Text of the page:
The Upgrade to pjproject 2.14


If you’re familiar with Asterisk, you probably know that it uses a third-party project called pjproject. This is a major part of the PJSIP channel driver. When you have third-party projects integrated into your own, it’s your job to stay up to date on new changes and ensure that your project is in a stable state. For the most part, this is a fairly painless process for Asterisk and pjproject. There are occasions where this is not so easy, however. In a recent update, pjproject was upgraded to version 2.14. The process took longer than normal though due to issues that arose with the new changes. This blog post will shed some light on what obstacles we faced and the importance of having tests to make you aware of changes you might have otherwise missed.

The Problem

First, let’s talk about what problems we actually encountered. When testing pjproject 2.14, we noticed that a few tests in the testsuite were consistently failing:

  • tests/channels/pjsip/basic_calls/outgoing/off-nominal/call_canceled
  • tests/channels/pjsip/reinvite_after_bye
  • tests/channels/pjsip/rel100/incoming/peer_supported_require
  • tests/channels/pjsip/rel100/incoming/peer_supported_used
  • tests/channels/pjsip/transfers/blind_transfer/off_nominal/transferer_reinvite

The problem was not immediately obvious; events we expected to occur were not occurring, and sipp reported a failure. Upon further examination, we discovered that extra responses were being sent, and sometimes responses would be sent in an order we did not expect. Since the tests were written to expect responses in a certain order, this was causing failures. Similarly, the tests were not accounting for these extra responses, so sipp would fail there as well.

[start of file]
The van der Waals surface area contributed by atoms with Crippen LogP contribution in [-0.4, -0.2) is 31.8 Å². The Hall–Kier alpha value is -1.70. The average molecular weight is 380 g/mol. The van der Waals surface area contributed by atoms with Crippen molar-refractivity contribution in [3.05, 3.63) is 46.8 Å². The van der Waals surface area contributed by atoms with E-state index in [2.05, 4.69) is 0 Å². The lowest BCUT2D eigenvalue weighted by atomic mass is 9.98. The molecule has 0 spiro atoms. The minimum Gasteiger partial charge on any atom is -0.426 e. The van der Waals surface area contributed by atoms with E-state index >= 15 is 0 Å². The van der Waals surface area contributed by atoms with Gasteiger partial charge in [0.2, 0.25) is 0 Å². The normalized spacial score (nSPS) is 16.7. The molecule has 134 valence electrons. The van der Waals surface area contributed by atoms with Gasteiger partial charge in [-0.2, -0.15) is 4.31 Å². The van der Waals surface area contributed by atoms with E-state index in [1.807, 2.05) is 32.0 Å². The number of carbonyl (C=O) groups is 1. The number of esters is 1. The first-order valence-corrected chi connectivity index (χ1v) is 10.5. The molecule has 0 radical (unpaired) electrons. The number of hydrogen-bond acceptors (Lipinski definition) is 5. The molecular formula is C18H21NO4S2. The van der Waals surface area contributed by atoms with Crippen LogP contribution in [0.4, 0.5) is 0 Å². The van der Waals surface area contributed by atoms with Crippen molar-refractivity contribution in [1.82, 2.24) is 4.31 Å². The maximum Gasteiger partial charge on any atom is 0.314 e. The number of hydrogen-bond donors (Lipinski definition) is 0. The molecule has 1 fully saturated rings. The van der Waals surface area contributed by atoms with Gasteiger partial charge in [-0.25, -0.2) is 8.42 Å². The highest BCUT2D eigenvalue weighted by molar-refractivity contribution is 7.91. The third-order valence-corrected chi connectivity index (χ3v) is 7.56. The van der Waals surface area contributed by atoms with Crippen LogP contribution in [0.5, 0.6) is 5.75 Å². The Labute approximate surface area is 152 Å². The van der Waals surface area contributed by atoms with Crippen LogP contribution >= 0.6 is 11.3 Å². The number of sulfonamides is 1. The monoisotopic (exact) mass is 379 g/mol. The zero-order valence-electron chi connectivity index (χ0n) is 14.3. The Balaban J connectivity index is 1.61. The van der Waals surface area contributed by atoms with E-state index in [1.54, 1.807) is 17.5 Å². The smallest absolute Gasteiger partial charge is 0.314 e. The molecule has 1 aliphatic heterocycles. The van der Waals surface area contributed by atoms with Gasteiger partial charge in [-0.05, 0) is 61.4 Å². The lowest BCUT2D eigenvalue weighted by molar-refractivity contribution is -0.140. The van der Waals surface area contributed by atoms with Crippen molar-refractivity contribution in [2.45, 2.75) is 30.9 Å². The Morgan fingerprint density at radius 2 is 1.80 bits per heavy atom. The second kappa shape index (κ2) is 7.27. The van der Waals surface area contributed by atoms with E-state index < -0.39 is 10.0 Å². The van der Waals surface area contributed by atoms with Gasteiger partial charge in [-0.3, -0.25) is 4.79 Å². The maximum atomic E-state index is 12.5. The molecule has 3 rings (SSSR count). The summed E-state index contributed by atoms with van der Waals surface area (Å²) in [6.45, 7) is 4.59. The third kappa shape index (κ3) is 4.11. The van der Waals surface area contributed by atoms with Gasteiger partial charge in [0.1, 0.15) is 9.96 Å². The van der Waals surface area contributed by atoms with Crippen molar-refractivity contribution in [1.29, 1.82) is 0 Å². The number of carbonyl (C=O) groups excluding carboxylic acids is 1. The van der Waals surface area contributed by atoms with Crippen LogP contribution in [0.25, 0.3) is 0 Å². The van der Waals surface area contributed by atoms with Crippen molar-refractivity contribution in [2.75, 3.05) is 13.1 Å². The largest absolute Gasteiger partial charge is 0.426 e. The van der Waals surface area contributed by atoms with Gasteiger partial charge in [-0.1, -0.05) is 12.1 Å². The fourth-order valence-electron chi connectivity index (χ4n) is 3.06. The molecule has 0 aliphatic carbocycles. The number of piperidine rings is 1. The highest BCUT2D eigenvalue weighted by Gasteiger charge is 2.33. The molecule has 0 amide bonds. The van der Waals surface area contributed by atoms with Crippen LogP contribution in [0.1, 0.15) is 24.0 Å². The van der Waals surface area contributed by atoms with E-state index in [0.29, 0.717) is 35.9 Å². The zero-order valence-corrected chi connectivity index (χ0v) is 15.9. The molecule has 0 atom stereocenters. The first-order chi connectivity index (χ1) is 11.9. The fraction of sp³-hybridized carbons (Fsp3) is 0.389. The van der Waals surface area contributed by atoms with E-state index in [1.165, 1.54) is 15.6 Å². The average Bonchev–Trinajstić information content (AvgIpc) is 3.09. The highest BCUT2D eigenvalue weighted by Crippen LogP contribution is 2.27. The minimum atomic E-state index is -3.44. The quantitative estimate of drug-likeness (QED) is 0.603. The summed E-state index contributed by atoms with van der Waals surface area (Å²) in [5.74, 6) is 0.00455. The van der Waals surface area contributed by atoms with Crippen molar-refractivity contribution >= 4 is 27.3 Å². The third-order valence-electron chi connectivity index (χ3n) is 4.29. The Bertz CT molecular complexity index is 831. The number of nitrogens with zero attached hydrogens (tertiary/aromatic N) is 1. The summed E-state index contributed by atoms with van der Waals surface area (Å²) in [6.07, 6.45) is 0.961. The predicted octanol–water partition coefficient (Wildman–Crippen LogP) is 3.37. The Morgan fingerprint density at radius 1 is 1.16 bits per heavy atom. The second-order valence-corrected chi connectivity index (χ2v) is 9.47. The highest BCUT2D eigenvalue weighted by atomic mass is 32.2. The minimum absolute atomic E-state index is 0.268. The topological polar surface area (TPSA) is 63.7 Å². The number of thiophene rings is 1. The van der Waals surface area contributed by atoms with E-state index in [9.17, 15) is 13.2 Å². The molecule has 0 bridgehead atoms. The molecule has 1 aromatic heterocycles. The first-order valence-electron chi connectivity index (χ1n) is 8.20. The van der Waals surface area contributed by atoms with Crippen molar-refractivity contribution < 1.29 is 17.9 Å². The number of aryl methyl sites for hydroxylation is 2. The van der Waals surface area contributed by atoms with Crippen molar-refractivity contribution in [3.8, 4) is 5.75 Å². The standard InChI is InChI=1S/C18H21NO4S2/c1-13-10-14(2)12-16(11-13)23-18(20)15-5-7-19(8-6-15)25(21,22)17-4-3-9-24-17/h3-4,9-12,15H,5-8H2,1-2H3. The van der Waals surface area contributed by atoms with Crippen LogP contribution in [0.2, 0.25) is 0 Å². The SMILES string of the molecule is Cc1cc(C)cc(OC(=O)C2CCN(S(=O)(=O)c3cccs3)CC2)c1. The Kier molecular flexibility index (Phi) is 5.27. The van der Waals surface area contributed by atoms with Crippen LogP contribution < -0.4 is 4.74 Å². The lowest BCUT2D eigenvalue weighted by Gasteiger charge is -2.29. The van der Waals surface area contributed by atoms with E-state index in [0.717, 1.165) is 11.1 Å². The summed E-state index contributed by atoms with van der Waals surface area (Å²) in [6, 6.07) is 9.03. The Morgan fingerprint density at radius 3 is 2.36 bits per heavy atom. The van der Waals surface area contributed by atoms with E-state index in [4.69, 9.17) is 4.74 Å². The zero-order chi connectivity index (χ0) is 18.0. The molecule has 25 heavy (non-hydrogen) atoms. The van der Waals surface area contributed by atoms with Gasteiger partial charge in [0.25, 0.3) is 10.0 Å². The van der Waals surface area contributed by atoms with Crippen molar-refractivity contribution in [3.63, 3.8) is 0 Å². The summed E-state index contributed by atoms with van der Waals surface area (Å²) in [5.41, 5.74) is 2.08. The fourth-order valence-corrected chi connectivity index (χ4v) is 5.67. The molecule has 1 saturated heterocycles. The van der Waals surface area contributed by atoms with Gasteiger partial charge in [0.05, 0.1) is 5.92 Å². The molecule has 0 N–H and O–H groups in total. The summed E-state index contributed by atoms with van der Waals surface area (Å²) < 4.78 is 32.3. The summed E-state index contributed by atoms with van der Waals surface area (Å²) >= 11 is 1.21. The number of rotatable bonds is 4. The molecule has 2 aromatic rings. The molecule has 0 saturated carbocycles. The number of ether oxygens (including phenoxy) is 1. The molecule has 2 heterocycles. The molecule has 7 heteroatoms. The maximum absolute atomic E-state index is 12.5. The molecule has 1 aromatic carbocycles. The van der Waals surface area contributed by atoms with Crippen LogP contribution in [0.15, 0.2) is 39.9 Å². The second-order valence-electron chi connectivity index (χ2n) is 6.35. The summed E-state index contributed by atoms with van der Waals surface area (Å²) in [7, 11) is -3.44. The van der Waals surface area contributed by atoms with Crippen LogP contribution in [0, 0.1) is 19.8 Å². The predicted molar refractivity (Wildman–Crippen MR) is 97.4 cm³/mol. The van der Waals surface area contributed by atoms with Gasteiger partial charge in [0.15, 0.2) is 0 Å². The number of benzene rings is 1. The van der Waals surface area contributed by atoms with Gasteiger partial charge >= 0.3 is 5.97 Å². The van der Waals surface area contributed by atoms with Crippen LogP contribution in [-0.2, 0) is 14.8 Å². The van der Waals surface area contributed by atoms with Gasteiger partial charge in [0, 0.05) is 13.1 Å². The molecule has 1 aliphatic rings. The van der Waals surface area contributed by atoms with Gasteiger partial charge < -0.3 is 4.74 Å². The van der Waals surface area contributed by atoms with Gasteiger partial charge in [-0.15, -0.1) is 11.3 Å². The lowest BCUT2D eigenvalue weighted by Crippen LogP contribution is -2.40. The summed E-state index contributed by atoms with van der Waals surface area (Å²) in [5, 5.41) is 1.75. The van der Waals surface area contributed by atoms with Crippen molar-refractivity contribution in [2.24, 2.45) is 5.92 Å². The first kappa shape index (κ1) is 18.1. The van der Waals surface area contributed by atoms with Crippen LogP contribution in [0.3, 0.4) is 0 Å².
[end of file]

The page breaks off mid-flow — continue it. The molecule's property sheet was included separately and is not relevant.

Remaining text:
What Changed?

pjproject committed a couple of changes that introduced this behavior. The order in which PRACKs are processed was changed, which is what was causing the rel100 tests to fail. Another commit changed on_media_update to be called for error scenarios as well, which is what was causing the extra responses to be sent (e.g., multiple BYEs). Whether this was considered valid behavior or not, it’s not what the testsuite considered passing.

How Did We Fix It?

You may be thinking that this is an easy fix; just change the events in the tests to match what we’re receiving. However, there are a few problems with this. We needed to verify that the new behavior in pjproject was actually valid. This resulted in going through multiple RFCs to try to find a source to validate the behavior.

The testsuite is also tied to specific branches of Asterisk, but it is NOT tied to specific releases in those branches. If you were to go from Asterisk 21.0.0 to Asterisk 21.1.0, there is no guarantee that something will behave the same way under the hood. The test has to be able to pass on both versions.

Validating the Changes

After doing some research, we found that it doesn’t matter what order the PRACKs arrive for the tests involved. The extra responses we were getting in the form of BYEs and CANCELs were also considered valid behavior. This meant that the tests had to be backwards compatible. The rel100 tests were changed so that they did not look for specific PRACK responses. It only cares that it received two. The other tests were more complicated and now have branching depending on if it received a response at a certain point in the test or not.

Overall, this was good news because it meant that pjproject did not have to do any regression releases, and we didn’t have to make any additional changes to Asterisk. Only the testsuiite required a patch.

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